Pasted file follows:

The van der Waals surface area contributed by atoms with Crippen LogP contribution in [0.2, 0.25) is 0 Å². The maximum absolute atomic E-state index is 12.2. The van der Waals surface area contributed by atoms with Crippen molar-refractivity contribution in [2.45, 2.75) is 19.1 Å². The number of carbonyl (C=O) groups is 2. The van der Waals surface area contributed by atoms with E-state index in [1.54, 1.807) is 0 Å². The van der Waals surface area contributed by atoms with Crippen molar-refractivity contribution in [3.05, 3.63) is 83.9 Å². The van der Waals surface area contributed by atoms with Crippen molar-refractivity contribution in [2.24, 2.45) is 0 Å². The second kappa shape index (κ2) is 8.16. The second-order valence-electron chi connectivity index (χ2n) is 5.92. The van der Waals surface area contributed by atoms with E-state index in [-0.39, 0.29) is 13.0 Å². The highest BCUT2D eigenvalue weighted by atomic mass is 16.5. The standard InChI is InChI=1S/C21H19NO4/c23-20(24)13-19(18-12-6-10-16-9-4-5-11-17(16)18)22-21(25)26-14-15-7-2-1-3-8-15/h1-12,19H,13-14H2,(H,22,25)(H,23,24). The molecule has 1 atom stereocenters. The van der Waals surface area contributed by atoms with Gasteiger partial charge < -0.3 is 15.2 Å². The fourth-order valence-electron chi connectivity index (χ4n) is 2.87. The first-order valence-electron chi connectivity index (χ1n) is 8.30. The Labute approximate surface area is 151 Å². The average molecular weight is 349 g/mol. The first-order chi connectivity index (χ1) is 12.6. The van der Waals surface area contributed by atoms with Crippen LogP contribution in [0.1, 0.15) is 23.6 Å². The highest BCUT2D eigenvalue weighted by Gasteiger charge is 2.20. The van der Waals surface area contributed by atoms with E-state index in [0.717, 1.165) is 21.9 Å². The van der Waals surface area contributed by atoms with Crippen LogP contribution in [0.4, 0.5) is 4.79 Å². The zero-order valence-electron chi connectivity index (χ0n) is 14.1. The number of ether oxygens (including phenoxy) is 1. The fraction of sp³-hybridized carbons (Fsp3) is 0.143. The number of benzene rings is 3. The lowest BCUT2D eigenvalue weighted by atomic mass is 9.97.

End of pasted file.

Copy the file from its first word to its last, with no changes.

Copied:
The van der Waals surface area contributed by atoms with Crippen LogP contribution in [0.2, 0.25) is 0 Å². The maximum absolute atomic E-state index is 12.2. The van der Waals surface area contributed by atoms with Crippen molar-refractivity contribution in [2.45, 2.75) is 19.1 Å². The number of carbonyl (C=O) groups is 2. The van der Waals surface area contributed by atoms with E-state index in [1.54, 1.807) is 0 Å². The van der Waals surface area contributed by atoms with Crippen molar-refractivity contribution in [3.05, 3.63) is 83.9 Å². The van der Waals surface area contributed by atoms with Crippen molar-refractivity contribution in [2.24, 2.45) is 0 Å². The second kappa shape index (κ2) is 8.16. The second-order valence-electron chi connectivity index (χ2n) is 5.92. The van der Waals surface area contributed by atoms with E-state index in [-0.39, 0.29) is 13.0 Å². The highest BCUT2D eigenvalue weighted by atomic mass is 16.5. The standard InChI is InChI=1S/C21H19NO4/c23-20(24)13-19(18-12-6-10-16-9-4-5-11-17(16)18)22-21(25)26-14-15-7-2-1-3-8-15/h1-12,19H,13-14H2,(H,22,25)(H,23,24). The molecule has 1 atom stereocenters. The van der Waals surface area contributed by atoms with Gasteiger partial charge < -0.3 is 15.2 Å². The fourth-order valence-electron chi connectivity index (χ4n) is 2.87. The first-order valence-electron chi connectivity index (χ1n) is 8.30. The Labute approximate surface area is 151 Å². The average molecular weight is 349 g/mol. The first-order chi connectivity index (χ1) is 12.6. The van der Waals surface area contributed by atoms with Crippen LogP contribution in [0.1, 0.15) is 23.6 Å². The highest BCUT2D eigenvalue weighted by Gasteiger charge is 2.20. The van der Waals surface area contributed by atoms with E-state index in [0.717, 1.165) is 21.9 Å². The van der Waals surface area contributed by atoms with Crippen LogP contribution in [0.4, 0.5) is 4.79 Å². The zero-order valence-electron chi connectivity index (χ0n) is 14.1. The number of ether oxygens (including phenoxy) is 1. The fraction of sp³-hybridized carbons (Fsp3) is 0.143. The number of benzene rings is 3. The lowest BCUT2D eigenvalue weighted by atomic mass is 9.97.